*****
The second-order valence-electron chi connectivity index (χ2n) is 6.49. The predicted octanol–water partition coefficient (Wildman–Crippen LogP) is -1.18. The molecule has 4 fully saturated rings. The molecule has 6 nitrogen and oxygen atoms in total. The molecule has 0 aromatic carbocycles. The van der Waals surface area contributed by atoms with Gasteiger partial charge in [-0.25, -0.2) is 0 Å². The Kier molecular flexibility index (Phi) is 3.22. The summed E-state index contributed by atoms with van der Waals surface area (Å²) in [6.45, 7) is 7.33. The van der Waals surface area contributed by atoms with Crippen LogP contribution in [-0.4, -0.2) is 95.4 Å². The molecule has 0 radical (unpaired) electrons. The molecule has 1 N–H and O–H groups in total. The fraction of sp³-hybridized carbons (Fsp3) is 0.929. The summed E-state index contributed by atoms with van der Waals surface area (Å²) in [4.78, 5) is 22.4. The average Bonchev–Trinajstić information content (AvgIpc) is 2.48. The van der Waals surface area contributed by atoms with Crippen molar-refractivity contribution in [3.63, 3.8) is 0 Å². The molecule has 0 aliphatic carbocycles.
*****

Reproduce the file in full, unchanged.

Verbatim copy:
The second-order valence-electron chi connectivity index (χ2n) is 6.49. The predicted octanol–water partition coefficient (Wildman–Crippen LogP) is -1.18. The molecule has 4 fully saturated rings. The molecule has 6 nitrogen and oxygen atoms in total. The molecule has 0 aromatic carbocycles. The van der Waals surface area contributed by atoms with Gasteiger partial charge in [-0.25, -0.2) is 0 Å². The Kier molecular flexibility index (Phi) is 3.22. The summed E-state index contributed by atoms with van der Waals surface area (Å²) in [6.45, 7) is 7.33. The van der Waals surface area contributed by atoms with Crippen LogP contribution in [-0.4, -0.2) is 95.4 Å². The molecule has 0 radical (unpaired) electrons. The molecule has 1 N–H and O–H groups in total. The fraction of sp³-hybridized carbons (Fsp3) is 0.929. The summed E-state index contributed by atoms with van der Waals surface area (Å²) in [4.78, 5) is 22.4. The average Bonchev–Trinajstić information content (AvgIpc) is 2.48. The van der Waals surface area contributed by atoms with Crippen molar-refractivity contribution in [3.63, 3.8) is 0 Å². The molecule has 0 aliphatic carbocycles.